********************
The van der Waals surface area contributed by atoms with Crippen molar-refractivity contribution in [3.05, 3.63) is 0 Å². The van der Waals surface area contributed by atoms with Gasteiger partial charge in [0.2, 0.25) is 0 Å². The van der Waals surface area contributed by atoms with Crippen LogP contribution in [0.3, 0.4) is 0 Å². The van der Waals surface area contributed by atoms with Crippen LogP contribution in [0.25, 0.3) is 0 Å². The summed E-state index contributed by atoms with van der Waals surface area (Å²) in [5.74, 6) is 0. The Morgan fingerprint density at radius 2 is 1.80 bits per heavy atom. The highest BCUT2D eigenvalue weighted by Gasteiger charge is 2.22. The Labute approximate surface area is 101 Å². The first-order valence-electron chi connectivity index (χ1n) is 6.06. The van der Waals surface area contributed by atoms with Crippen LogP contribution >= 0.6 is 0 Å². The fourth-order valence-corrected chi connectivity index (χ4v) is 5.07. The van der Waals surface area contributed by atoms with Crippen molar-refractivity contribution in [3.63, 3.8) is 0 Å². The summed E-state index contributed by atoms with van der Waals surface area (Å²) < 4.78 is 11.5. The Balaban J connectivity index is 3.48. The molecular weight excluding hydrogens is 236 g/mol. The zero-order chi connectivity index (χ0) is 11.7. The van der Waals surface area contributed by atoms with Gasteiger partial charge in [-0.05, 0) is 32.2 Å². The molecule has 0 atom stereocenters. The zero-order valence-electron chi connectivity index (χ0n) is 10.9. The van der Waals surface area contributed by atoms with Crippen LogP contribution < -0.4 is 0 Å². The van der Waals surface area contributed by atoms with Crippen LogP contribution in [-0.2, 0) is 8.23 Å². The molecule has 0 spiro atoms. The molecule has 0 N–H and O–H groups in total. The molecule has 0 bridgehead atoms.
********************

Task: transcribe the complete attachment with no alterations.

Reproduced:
The van der Waals surface area contributed by atoms with Crippen molar-refractivity contribution in [3.05, 3.63) is 0 Å². The van der Waals surface area contributed by atoms with Gasteiger partial charge in [0.2, 0.25) is 0 Å². The van der Waals surface area contributed by atoms with Crippen LogP contribution in [0.3, 0.4) is 0 Å². The van der Waals surface area contributed by atoms with Crippen LogP contribution in [0.25, 0.3) is 0 Å². The summed E-state index contributed by atoms with van der Waals surface area (Å²) in [5.74, 6) is 0. The Morgan fingerprint density at radius 2 is 1.80 bits per heavy atom. The highest BCUT2D eigenvalue weighted by Gasteiger charge is 2.22. The Labute approximate surface area is 101 Å². The first-order valence-electron chi connectivity index (χ1n) is 6.06. The van der Waals surface area contributed by atoms with Crippen LogP contribution >= 0.6 is 0 Å². The fourth-order valence-corrected chi connectivity index (χ4v) is 5.07. The van der Waals surface area contributed by atoms with Crippen molar-refractivity contribution in [3.63, 3.8) is 0 Å². The summed E-state index contributed by atoms with van der Waals surface area (Å²) < 4.78 is 11.5. The Balaban J connectivity index is 3.48. The molecular weight excluding hydrogens is 236 g/mol. The zero-order chi connectivity index (χ0) is 11.7. The van der Waals surface area contributed by atoms with Gasteiger partial charge in [-0.05, 0) is 32.2 Å². The molecule has 0 atom stereocenters. The zero-order valence-electron chi connectivity index (χ0n) is 10.9. The van der Waals surface area contributed by atoms with Crippen LogP contribution < -0.4 is 0 Å². The van der Waals surface area contributed by atoms with Crippen LogP contribution in [-0.2, 0) is 8.23 Å². The molecule has 0 spiro atoms. The molecule has 0 N–H and O–H groups in total. The molecule has 0 bridgehead atoms.